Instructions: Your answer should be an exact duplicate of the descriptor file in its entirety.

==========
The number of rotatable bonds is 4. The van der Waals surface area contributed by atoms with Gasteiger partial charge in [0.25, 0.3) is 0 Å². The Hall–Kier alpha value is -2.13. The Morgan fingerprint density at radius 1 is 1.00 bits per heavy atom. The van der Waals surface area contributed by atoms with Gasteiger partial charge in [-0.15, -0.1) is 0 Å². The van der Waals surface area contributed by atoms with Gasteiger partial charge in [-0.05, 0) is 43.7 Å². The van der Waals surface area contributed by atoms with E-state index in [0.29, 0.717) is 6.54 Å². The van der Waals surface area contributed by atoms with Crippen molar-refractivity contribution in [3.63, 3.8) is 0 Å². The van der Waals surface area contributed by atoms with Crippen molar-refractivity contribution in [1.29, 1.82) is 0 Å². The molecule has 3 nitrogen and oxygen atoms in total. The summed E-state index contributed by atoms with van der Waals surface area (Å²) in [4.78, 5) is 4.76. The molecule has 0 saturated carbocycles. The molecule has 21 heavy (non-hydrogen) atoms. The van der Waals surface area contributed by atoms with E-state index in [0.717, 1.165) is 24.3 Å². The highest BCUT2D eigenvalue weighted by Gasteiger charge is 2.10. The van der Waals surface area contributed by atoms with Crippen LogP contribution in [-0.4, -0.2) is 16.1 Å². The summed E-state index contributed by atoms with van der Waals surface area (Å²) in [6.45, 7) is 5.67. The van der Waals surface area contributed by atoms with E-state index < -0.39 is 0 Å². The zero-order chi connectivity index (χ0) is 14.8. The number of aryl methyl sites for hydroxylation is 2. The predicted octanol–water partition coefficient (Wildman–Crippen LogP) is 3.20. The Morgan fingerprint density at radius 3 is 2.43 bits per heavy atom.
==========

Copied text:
The number of rotatable bonds is 4. The van der Waals surface area contributed by atoms with Gasteiger partial charge in [0.25, 0.3) is 0 Å². The Hall–Kier alpha value is -2.13. The Morgan fingerprint density at radius 1 is 1.00 bits per heavy atom. The van der Waals surface area contributed by atoms with Gasteiger partial charge in [-0.15, -0.1) is 0 Å². The van der Waals surface area contributed by atoms with Gasteiger partial charge in [-0.05, 0) is 43.7 Å². The van der Waals surface area contributed by atoms with E-state index in [0.29, 0.717) is 6.54 Å². The van der Waals surface area contributed by atoms with Crippen molar-refractivity contribution in [3.63, 3.8) is 0 Å². The van der Waals surface area contributed by atoms with Crippen molar-refractivity contribution in [1.29, 1.82) is 0 Å². The molecule has 3 nitrogen and oxygen atoms in total. The summed E-state index contributed by atoms with van der Waals surface area (Å²) in [4.78, 5) is 4.76. The molecule has 0 saturated carbocycles. The molecule has 21 heavy (non-hydrogen) atoms. The van der Waals surface area contributed by atoms with E-state index in [0.717, 1.165) is 24.3 Å². The highest BCUT2D eigenvalue weighted by Gasteiger charge is 2.10. The van der Waals surface area contributed by atoms with Crippen LogP contribution in [-0.4, -0.2) is 16.1 Å². The summed E-state index contributed by atoms with van der Waals surface area (Å²) in [6.45, 7) is 5.67. The van der Waals surface area contributed by atoms with E-state index < -0.39 is 0 Å². The zero-order chi connectivity index (χ0) is 14.8. The number of aryl methyl sites for hydroxylation is 2. The predicted octanol–water partition coefficient (Wildman–Crippen LogP) is 3.20. The Morgan fingerprint density at radius 3 is 2.43 bits per heavy atom.